Eating on an island means seafood — and lots of it. Maybe you’ve heard of the fish auction in Tokyo? Well, Honolulu is home to the largest fish auction in the U.S. If you wake up super early, you can take a tour and snag the freshest catches. Not an early bird? Not a problem. The city’s restaurants are there for you, stocking up on seafood that’s fresh, sustainable, and incredibly delicious. Skip the touristy joints, and find the spots where the locals go for ono kine grindz (that’s local speak for good eats).
Sushi and Poke
You’re in Hawaii, so at least trying sushi and poke is a must. If you haven’t won the lottery, head to Kozo Sushi for a no frills experience at the to-go counter. It’s not fancy, but it’s delicious and fresh. Donburi rice bowls are way under $10 a pop, and you can’t beat the $6.99 price on the 15-piece box of sushi. Yep, $6.99.
Poke is available all over the country, but you find the real deal on Oahu. Check out the positively old school Alicia’s Market in Kalihi, where you find a staggering 15 different kinds or more, including wasabi sea asparagus ahi, miso squid, and spicy king crab. Get some to go, and head to the closest beach for a picnic.
At Ala Moana shopping center, the Shirokiya Village Walk has 32 food kiosks serving everything from sushi to tempura and even octopus pancake balls. Deciding what you want to eat will be your biggest challenge because everything looks so good.
At Shirokiya, you also find a huge amount of Japanese street food and cheap eats like ramen, soba, yakitori, and curry. If you’re not in the mood to break the bank at a fancy sushi bar, head to a super affordable neighborhood joint that’s popular with families instead. Mr. Ojisan on Kapahulu, for example, has been a local favorite for ages. Dinner specials and combos include tempura and misoyaki butterfish. It’s a friendly spot, and the prices are way better than in the touristy area of Waikiki.
Shrimp trucks are unique to Oahu. Drive up the coast toward the North Shore to see shrimp lagoons that tell you good eats are close. One of the most popular spots on the North Shore is Giovanni’s. Just look for a truck with crazy graffiti. It’s not hard to spot. The thing to order is shrimp with garlic and lemon butter, served up with no pretense on paper plates. You can’t beat the combo of buttery shrimp, a picnic table, and a cooling sea breeze.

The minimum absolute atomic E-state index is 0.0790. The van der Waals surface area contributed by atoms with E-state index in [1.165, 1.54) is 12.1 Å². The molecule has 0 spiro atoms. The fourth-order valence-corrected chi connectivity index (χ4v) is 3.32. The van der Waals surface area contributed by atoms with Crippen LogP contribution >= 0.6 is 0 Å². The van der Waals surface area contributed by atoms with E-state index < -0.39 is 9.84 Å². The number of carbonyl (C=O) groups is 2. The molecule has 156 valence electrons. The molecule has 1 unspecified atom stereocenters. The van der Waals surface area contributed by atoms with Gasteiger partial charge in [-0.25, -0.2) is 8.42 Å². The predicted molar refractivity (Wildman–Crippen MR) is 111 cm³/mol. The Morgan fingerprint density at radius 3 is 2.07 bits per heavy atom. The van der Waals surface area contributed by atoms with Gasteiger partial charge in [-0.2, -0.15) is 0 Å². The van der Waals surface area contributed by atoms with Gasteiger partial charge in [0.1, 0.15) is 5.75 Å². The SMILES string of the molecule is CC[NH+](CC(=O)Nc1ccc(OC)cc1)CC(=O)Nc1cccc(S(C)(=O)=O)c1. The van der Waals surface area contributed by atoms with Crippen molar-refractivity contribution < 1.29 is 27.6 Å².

Nico’s is located just steps away from the seafood auction site on pier 38. The furikake pan-seared ahi with ginger garlic cilantro sauce is a top seller for good reason. Another top pick is the fried ahi belly, the richest part of the fish deep-fried and topped with a spicy tomato salsa. Seafood salads and sandwiches are excellent, and it’s all served quickly.
For an inexpensive, quick, delicious meal, you can’t beat a plate lunch. Rainbow Drive-In has offered local style “grindz” for more than 50 years. For less than $10, you can get ono — also known as wahoo — with tartar sauce along with two scoops of rice and macaroni salad, or order it as a sandwich.
You may have heard of Ethel’s Grill, a hole in the wall featured on “Anthony Bourdain: Parts Unknown” and in Saveur magazine. Now the family has opened Red5 next to the pool at the Oahu Club in Hawaii Kai. If you’re looking for ahi, this is the place. Signature dishes like the ahi tuna tataki and the garlic ahi plate are available along with lighter salads and poke bowls. It’s the kind of place you can go in your bathing suit and flip flops — no club membership required.
Have you found great seafood in Honolulu? Head to our Facebook page to share your favorite spots.